Tuesday, December 28, 2010
Lord of the Rings and Climbing
The Dave Graham problem Mithril 8b at Cresciano from Moon Climbing.
Periodically I reread the classic fantasy trilogy by JRR Tolkien, The Lord of the Rings. For some reason, this year I was really struck by the impact this book has had on climbing. Granted that climbers can be a nerdy bunch, but a search of route names in the US and abroad shows a prevalence of borrowing that no other work of literature can compare to. In the quite literally Misty Mountains of New Hampshire, route after route was directly named after places in the book with examples like the Mordor Wall, Mines of Moria or the less appealing Orc, a nasty 5.8. Here in Colorado, boulder problems such as Gandalf indicate the enduring appeal of the books. In Switzerland, a place that had a great affect on Tolkien's vision of Middle Earth, Dave Graham problems such as Shadowfax and Mithril seem to reflect the atmosphere of Rivendell. As it happens the Swiss valley of Lauterbrunnen was the model for this mythic valley, based on Tolkien's visit there as a young man. The list goes on and on.
Paul Robinson on Shadowfax 8B at Chironico, photo from 27 Crags.
What is the appeal of Tolkien's writing for climbers? I think there are a number of possibilities. First the books are ultimately about a long expedition to climb a mountain to find, what else but The Cracks of Doom, later immortalized in climbing history as the first 5.10 in Yosemite Valley. The terrain that the characters traverse in the book is very well-known to climbers including mountain passes, craggy valleys, deep forests and so on.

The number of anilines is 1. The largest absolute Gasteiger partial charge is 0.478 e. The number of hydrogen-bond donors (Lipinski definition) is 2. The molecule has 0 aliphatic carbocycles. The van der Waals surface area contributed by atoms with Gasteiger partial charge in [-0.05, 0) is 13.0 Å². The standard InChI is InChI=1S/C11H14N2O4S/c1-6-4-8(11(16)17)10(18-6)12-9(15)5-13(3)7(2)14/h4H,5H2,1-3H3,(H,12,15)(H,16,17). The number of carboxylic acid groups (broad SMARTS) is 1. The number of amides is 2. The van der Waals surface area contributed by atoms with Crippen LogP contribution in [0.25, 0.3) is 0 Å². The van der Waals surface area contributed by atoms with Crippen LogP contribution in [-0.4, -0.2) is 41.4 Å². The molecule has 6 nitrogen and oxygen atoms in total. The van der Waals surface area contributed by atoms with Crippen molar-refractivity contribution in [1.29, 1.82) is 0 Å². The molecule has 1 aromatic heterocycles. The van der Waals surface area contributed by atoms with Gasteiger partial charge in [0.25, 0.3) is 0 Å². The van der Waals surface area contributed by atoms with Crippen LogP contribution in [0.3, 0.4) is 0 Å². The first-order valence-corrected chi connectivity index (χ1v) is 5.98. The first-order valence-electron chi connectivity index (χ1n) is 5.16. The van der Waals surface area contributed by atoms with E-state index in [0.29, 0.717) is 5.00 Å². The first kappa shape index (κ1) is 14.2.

There is also the whole idea of the quest that appears on the face of it ridiculous. Many critics have found fault with the idea of the Ring as an object of desire because it seems too small and innocuous to have such power associated with it. What could be more similar to a boulder problem?.
Finally there is the idea of creating a fantasy world out of the raw material of nature. Climbing is at its essence an act of imagination, imposing order and meaning on the chaos of the natural environment. Tolkien's genius created entire languages and geographies that mirror in interesting ways the naming practices and customs associated with climbing. Little wonder then that many climbers over the decades following the publication of LOTR have honored this connection.
I think there are many other parallels and connections that have made the climbing world find particular resonance with Tolkien's creation. Somehow, I feel confident that the associations made so long ago with these books will persist well into the future.